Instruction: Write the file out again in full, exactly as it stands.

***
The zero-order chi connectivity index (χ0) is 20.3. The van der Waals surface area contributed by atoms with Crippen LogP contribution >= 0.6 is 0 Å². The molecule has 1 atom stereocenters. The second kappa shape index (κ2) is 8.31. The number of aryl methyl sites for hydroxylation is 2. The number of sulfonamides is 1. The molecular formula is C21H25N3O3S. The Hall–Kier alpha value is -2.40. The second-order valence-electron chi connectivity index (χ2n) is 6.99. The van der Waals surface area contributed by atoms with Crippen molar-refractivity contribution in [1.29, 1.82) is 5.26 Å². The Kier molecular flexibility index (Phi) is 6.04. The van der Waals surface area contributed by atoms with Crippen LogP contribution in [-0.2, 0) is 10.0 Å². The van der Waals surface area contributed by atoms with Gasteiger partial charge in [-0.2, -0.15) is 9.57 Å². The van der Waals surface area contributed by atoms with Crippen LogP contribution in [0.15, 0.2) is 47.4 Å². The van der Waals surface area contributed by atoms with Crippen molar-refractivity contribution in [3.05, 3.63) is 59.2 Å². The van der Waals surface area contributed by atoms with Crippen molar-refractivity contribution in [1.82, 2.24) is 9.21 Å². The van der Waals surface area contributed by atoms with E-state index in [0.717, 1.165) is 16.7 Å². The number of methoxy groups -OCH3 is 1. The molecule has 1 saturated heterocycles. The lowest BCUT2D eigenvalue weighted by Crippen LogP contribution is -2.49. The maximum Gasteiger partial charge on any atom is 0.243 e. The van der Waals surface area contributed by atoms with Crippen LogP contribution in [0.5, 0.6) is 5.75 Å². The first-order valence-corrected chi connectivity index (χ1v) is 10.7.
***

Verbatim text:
The zero-order chi connectivity index (χ0) is 20.3. The van der Waals surface area contributed by atoms with Crippen LogP contribution >= 0.6 is 0 Å². The molecule has 1 atom stereocenters. The second kappa shape index (κ2) is 8.31. The number of aryl methyl sites for hydroxylation is 2. The number of sulfonamides is 1. The molecular formula is C21H25N3O3S. The Hall–Kier alpha value is -2.40. The second-order valence-electron chi connectivity index (χ2n) is 6.99. The van der Waals surface area contributed by atoms with Crippen molar-refractivity contribution in [1.29, 1.82) is 5.26 Å². The Kier molecular flexibility index (Phi) is 6.04. The van der Waals surface area contributed by atoms with Crippen LogP contribution in [-0.2, 0) is 10.0 Å². The van der Waals surface area contributed by atoms with Gasteiger partial charge in [-0.2, -0.15) is 9.57 Å². The van der Waals surface area contributed by atoms with Crippen LogP contribution in [0.15, 0.2) is 47.4 Å². The van der Waals surface area contributed by atoms with Crippen molar-refractivity contribution in [3.05, 3.63) is 59.2 Å². The van der Waals surface area contributed by atoms with Crippen molar-refractivity contribution in [1.82, 2.24) is 9.21 Å². The van der Waals surface area contributed by atoms with E-state index in [0.717, 1.165) is 16.7 Å². The number of methoxy groups -OCH3 is 1. The molecule has 1 saturated heterocycles. The lowest BCUT2D eigenvalue weighted by Crippen LogP contribution is -2.49. The maximum Gasteiger partial charge on any atom is 0.243 e. The van der Waals surface area contributed by atoms with Crippen LogP contribution in [0.5, 0.6) is 5.75 Å². The first-order valence-corrected chi connectivity index (χ1v) is 10.7.